Apple-Jack-Sour-cocktail@10

Earlier this summer, I met a friend out in Chagrin Falls, Ohio. (Could a novelist invent a more unlikely name for a town?) It’s semi-rural and on the edge of rural, a quaint town with an actual falls, a candy shop, and Jeni’s Ice Cream. Head out of town, south, and you’re quickly passing farmland. This is where my friend wanted to take me. Just over the edge into the next county, Geauga, off the road a bit, so removed we passed the drive and had to circle back, is a house, a small distillery, and a barn filled with barrels. The distillery is called Tom’s Foolery, started by Tom Herbruck, who, with his wife, Lianne, and their kids, make some exquisite applejack, America’s first commercial spirit, and likely the common drink in the new colonies in the Read On »

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Sidecar-cocktail-@1020

When we lived in Florida, Donna and I darkened many a thrift shop door. It was Palm Beach, and you never knew what you might uncover. We were also terribly romantic for the Old World, which to us could be the 1950s, ’40s, or the Jazz Age, but especially the latter. Visions of Old Palm Beach were everywhere, and they were all so much finer to believe in than our everyday lives, my crappy temp jobs and cheap-Scotch hangovers, struggling to be F. Scott Fitzgerald. It was Fitzgerald who wrote one of the most gorgeous paragraphs ever about the island in his day. I could actually stand on my mother’s balcony in West Palm, which overlooked the Intercoastal, aka Lake Worth, with its beautiful view of the island, the Breakers Hotel and the ocean in Read On »

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Ramos-Gin-Fiz-cocktail-2

I’ll be doing a couple cocktails featuring the egg as this is the month of Egg, my new book exploring the world’s most versatile ingredient. The stuff of life. Seriously. We’re lucky each time we eat one (unless you’re Paul Newman playing Cool Hand Luke). We’re luckier still every time we drink one! They are great in cocktails. Last week I featured the whiskey sour. A favorite of my Grandma Spamer, who would have been 97 today. Though by the time I saw her drink them, they were made with frozen lime concentrate or some such, and certainly no egg white. And frankly a sour doesn’t have to have an egg white. Oh, but add an egg white and they become substantial. They are more satisfying on every level, with real body to carry that Read On »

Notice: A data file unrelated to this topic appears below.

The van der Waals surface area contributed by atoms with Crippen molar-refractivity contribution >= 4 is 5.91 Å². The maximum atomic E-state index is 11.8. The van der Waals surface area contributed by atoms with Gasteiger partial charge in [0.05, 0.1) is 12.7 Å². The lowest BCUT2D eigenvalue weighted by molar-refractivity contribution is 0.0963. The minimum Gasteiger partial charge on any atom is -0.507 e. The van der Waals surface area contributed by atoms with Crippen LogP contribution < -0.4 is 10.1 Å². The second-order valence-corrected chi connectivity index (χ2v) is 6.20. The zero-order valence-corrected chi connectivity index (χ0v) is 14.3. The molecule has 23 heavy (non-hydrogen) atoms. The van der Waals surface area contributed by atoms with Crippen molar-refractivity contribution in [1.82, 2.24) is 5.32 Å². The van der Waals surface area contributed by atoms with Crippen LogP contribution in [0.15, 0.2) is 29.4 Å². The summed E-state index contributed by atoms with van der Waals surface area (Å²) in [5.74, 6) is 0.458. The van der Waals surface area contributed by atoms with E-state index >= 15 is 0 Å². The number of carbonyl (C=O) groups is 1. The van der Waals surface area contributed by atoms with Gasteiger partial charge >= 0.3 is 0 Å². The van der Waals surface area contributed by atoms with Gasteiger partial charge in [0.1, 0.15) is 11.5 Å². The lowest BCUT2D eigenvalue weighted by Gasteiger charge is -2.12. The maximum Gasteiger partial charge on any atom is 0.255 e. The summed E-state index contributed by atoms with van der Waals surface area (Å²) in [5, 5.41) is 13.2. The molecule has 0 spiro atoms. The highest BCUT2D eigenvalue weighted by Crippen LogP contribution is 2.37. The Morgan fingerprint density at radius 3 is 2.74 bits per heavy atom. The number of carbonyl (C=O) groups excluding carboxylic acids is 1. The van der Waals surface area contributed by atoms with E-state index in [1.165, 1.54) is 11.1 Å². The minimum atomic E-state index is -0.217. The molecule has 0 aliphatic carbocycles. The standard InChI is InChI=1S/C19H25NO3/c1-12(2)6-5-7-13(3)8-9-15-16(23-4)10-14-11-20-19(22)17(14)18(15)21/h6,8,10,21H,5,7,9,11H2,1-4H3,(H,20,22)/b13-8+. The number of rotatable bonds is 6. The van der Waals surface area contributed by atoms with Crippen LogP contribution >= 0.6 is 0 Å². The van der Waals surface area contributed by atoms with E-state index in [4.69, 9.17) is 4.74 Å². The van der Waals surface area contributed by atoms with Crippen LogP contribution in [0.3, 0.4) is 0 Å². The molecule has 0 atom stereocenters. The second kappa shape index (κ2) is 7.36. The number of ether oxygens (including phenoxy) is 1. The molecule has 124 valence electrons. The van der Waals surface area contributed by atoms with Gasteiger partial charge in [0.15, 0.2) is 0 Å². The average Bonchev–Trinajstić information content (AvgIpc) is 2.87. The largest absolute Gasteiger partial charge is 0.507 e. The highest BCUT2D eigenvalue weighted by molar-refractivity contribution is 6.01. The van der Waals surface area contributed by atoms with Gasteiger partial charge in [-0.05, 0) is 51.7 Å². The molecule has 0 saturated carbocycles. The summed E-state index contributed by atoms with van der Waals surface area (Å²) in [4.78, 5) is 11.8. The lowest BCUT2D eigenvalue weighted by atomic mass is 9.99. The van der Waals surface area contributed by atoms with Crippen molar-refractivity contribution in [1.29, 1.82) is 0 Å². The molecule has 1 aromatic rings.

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Whisky-sour-3x

In my ongoing celebration/promotion of the new book, I’ll be doing a series of egg-reliant cocktails. Here, images and recipe from a while back, the white gives body to a great and classic cocktail, the whiskey sour. It looks really gross coming out of the shell, doesn’t it? Don’t even need to say what it reminds me of! But man, does it turn the cocktail into something truly substantial. Bartenders will remind you that it’s important to dry shake the ingredients first to denature that snotty-looking egg white. I get better and faster results by sticking an immersion blender into the shaker, giving it a serious buzz, then adding the ice and shaking till thoroughly chilled. I love simple cocktails and this is one of the greats: whiskey, sugar, citrus. Feel free to omit the Read On »

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Pamplemousse Vieux Mot, a mixture of gin, St. Germain, and citrus. Photo by Donna Turner Ruhlman.

Enamored of the elderflower liqueur, St. Germain, and looking for a cocktail that would give me an excuse to reach for its unique bottle, My Girl Friday and I both found this lovely new cocktail, a variation on the Vieux Mot, perfect for late winter when good grapefruits are still coming in. Citrusy and floral, a perfect libation and anticipation of spring, which can’t get here soon enough for me. The Vieux Mot, French for old saying or wise old saying, combines gin, St. Germain, and lemon. This variation, the Pamplemousse Vieux Mot, adds grapefruit juice, thanks to a lovely blog we found, the Bojon Gourmet, by food stylist and photographer Alanna Taylor-Tobin, whose lovely photos feature her expertise in pastry (currently pain au chocolat, using rye flour for the laminated dough, inspired by the Read On »

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